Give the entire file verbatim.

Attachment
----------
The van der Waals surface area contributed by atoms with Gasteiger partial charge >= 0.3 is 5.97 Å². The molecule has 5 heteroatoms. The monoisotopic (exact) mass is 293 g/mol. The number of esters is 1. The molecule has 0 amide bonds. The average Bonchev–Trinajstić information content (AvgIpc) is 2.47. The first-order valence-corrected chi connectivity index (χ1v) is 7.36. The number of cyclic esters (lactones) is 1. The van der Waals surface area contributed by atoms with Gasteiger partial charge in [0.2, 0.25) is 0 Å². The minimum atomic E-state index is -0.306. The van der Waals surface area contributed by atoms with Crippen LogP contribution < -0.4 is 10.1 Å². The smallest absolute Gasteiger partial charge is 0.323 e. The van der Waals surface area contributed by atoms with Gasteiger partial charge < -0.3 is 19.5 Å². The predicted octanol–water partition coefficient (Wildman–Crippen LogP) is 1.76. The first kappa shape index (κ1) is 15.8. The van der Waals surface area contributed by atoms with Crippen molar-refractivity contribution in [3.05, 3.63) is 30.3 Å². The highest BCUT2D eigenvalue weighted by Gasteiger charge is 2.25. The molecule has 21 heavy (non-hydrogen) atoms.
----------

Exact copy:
The van der Waals surface area contributed by atoms with Gasteiger partial charge >= 0.3 is 5.97 Å². The molecule has 5 heteroatoms. The monoisotopic (exact) mass is 293 g/mol. The number of esters is 1. The molecule has 0 amide bonds. The average Bonchev–Trinajstić information content (AvgIpc) is 2.47. The first-order valence-corrected chi connectivity index (χ1v) is 7.36. The number of cyclic esters (lactones) is 1. The van der Waals surface area contributed by atoms with Gasteiger partial charge in [0.2, 0.25) is 0 Å². The minimum atomic E-state index is -0.306. The van der Waals surface area contributed by atoms with Crippen LogP contribution < -0.4 is 10.1 Å². The smallest absolute Gasteiger partial charge is 0.323 e. The van der Waals surface area contributed by atoms with Gasteiger partial charge < -0.3 is 19.5 Å². The predicted octanol–water partition coefficient (Wildman–Crippen LogP) is 1.76. The first kappa shape index (κ1) is 15.8. The van der Waals surface area contributed by atoms with Crippen molar-refractivity contribution in [3.05, 3.63) is 30.3 Å². The highest BCUT2D eigenvalue weighted by Gasteiger charge is 2.25. The molecule has 21 heavy (non-hydrogen) atoms.